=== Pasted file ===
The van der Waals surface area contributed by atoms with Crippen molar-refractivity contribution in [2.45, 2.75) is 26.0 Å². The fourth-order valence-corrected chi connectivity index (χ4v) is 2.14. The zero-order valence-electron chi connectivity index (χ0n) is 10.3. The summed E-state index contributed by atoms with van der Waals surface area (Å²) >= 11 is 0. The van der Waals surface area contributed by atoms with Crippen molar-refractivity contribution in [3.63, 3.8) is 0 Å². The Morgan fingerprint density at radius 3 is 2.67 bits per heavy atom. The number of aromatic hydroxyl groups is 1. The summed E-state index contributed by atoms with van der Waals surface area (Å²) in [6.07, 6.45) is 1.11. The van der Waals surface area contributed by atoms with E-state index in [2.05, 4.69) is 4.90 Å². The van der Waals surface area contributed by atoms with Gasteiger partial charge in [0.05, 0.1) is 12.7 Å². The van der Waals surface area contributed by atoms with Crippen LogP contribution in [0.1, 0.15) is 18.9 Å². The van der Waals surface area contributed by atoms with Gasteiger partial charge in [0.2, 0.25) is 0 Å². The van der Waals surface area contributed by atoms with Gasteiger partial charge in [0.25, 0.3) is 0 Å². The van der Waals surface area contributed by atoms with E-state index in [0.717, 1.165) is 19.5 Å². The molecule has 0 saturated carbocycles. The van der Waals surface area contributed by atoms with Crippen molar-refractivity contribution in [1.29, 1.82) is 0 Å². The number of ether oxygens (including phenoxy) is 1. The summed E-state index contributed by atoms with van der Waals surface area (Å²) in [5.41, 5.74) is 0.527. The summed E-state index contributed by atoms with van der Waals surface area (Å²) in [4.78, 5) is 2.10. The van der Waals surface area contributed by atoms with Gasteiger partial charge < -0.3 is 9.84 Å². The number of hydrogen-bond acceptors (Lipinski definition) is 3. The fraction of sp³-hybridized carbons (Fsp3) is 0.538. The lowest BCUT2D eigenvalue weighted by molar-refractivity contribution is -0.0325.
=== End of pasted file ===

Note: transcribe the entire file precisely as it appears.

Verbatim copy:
The van der Waals surface area contributed by atoms with Crippen molar-refractivity contribution in [2.45, 2.75) is 26.0 Å². The fourth-order valence-corrected chi connectivity index (χ4v) is 2.14. The zero-order valence-electron chi connectivity index (χ0n) is 10.3. The summed E-state index contributed by atoms with van der Waals surface area (Å²) >= 11 is 0. The van der Waals surface area contributed by atoms with Crippen molar-refractivity contribution in [3.63, 3.8) is 0 Å². The Morgan fingerprint density at radius 3 is 2.67 bits per heavy atom. The number of aromatic hydroxyl groups is 1. The summed E-state index contributed by atoms with van der Waals surface area (Å²) in [6.07, 6.45) is 1.11. The van der Waals surface area contributed by atoms with E-state index in [2.05, 4.69) is 4.90 Å². The van der Waals surface area contributed by atoms with Gasteiger partial charge in [0.05, 0.1) is 12.7 Å². The van der Waals surface area contributed by atoms with Crippen LogP contribution in [0.1, 0.15) is 18.9 Å². The van der Waals surface area contributed by atoms with Gasteiger partial charge in [0.2, 0.25) is 0 Å². The van der Waals surface area contributed by atoms with Gasteiger partial charge in [0.25, 0.3) is 0 Å². The van der Waals surface area contributed by atoms with E-state index in [0.717, 1.165) is 19.5 Å². The molecule has 0 saturated carbocycles. The van der Waals surface area contributed by atoms with Crippen molar-refractivity contribution in [1.29, 1.82) is 0 Å². The number of ether oxygens (including phenoxy) is 1. The summed E-state index contributed by atoms with van der Waals surface area (Å²) in [5.41, 5.74) is 0.527. The summed E-state index contributed by atoms with van der Waals surface area (Å²) in [4.78, 5) is 2.10. The van der Waals surface area contributed by atoms with Gasteiger partial charge < -0.3 is 9.84 Å². The number of hydrogen-bond acceptors (Lipinski definition) is 3. The fraction of sp³-hybridized carbons (Fsp3) is 0.538. The lowest BCUT2D eigenvalue weighted by molar-refractivity contribution is -0.0325.